Menu: Native Taters Cafe speaks the language of sandwiches. Hot sandwiches, cold sandwiches, deli style, diner style, specialty hot sandwiches, specialty cold sandwiches, grilled, barbecued ... how many ways can they spell delicious? And there's something to be said for the shack's proximity to the city's less financially viable college population—cheap. Most of the menu is under $5.
Location: Despite being on the corner of a very busy intersection, we're a little sheepish to admit we'd never noticed the place. It's semi-permanent, so take a good look next time you're at the stop light. The parking lot may not be the most aesthetic location, but under the shade of an awning and with a few chairs outside, it's not a half-bad spot.
Our Opinion: Three little words sum up the source of our newfound love for this university-area food shack. Beef. Ortega. Melt. Paired with the loaded baked potato soup—an opaque cream-based potato soup topped with sour cream, bacon, green onions and cheese—it makes for one nagging obsession. We also had a go at the Reuben, the homemade coleslaw and Anita's potato salad. (Anita is the owner's mother-in-law and we'd like to make a motion to nominate her to the potato salad hall of fame.) Chili spaghetti, which had sold out for the day by the time we got there, is most definitely on top of the list for our next visit.
Wild Woody's Smokehouse
Once upon a time, a tiny little rib shack sprouted in the empty parking lot adjacent to The Torch. Unlike other rib shacks, which are certainly shack-like when consulting their number of indoor square footage, the rib shack was a bona fide food shack. One Saturday afternoon, we sent out an exploratory mission that ended when its explorers found the shack closed. Several days later, patrolling sentinels discovered the shack open for business in the middle of the day and reported back to base camp. Upon further investigation, it was determined that we were simply showing up at the wrong end of chow time. Wild Woody's Smokehouse was more of a nighttime kind of joint on Saturday.
They do lunch weekdays, but they're also open until the wee hours of the morning, proving that Wild Woody is definitely not afraid of the bar crowd spilling from the doors of its neighbors. And what better way to sate a beer-soaked appetite than to slather it with barbecue sauce?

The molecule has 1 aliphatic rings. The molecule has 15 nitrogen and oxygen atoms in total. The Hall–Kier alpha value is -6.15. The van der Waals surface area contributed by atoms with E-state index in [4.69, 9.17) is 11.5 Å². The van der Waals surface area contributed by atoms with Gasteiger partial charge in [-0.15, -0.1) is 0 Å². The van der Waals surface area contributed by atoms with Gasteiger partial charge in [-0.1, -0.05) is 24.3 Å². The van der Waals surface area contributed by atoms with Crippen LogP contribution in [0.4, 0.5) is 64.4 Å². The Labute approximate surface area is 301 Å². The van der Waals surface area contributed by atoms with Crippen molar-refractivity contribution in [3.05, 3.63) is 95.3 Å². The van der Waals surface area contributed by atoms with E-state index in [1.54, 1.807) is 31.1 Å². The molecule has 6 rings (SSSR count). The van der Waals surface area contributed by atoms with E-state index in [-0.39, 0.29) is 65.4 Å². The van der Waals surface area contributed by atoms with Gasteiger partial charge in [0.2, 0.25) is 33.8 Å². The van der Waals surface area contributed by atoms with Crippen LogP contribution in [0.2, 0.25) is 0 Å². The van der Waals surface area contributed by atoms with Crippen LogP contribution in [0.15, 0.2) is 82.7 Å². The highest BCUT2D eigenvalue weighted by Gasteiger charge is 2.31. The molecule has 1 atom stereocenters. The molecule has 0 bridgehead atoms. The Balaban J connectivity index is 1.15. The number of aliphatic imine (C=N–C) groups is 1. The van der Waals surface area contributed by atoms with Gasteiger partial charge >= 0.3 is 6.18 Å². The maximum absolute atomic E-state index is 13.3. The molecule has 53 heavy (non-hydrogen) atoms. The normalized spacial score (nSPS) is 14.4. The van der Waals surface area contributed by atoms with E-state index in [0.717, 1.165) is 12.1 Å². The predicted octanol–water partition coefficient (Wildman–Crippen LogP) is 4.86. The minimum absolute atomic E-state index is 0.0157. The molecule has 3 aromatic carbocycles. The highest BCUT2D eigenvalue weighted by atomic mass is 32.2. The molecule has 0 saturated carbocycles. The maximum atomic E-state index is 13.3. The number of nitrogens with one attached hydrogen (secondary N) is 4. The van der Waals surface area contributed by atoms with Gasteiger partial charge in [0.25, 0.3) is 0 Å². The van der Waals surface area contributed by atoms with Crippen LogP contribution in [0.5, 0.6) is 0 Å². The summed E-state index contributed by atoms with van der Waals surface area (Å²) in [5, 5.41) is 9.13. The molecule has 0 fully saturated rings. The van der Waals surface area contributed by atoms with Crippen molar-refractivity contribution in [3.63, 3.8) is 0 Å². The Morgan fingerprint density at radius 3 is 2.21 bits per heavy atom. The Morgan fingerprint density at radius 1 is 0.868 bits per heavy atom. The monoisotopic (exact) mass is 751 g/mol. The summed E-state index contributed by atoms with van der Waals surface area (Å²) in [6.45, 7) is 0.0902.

Menu: Awarded most extensive selection, the menu at Wild Woody's goes above and beyond the basics. If you're on your way home alone, spice up your night with the Howlin' Coyote, a spicy beef or pork sand with cheddar, onions and jalapenos. Maybe breakfast is more in order? The Dusk-2-Dawn-Wich with scrambled eggs, cheese and meat'll do it. Burgers, dogs, salads, wraps, nachos, pasta salad, baked beans ... blah, blah, blah. Let's skip to the meat already. We want our baby back ribs, baby.
Location: No grassy knolls to cozy up on here. Wild Woody's is permanently fixed in the parking lot of a former car dealership, so you'll have to copasquat on a gravelly pavement. Ouch.
Our Opinion: A half rack of ribs got a thumbs up from the whole panel, but the beans didn't fare so well with a sticky-sweet aftertaste that wasn't a crowd pleaser. Next time, we're taking on the Woody Wolf, a dog with barbecue sauce, tomatoes, grilled onions, jalapenos, bacon, cheddar and mustard.
Low overhead and portability may be enticing aspects of the food shack business, but Chris Olson says the biz isn't without its disadvantages. Olson runs Chris the Saladman, the one food shack with which we had experience prior to this story. In fact, Olson's crab Louie with shrimp had BW A&E Editor Amy Atkins doing regular drive-bys at River and 13th streets, where Olson often parked.
After a recent attempt to visit Chris the Saladman ended fruitlessly—or, veggielessly, as might be more fitting—we called Olson to find out where he was hiding.
"Trucks are just a no-go in Boise," said Olson. "There's just no market for them. People don't want to get out of their cars." Olson has been the saladman for nine years, offering healthier alternatives, as well as burgers and wraps. He said taco trucks are successful in Boise because they tend to have well-established clientele. But for him, the numbers were just too inconsistent. At the mercy of the weather and increasing gas prices, Olson decided to grow his salad business in other ways.
He's in negotiations with a chain of stores to sell his private-label packaged salads. That would put him in more than 300 stores in seven Western states.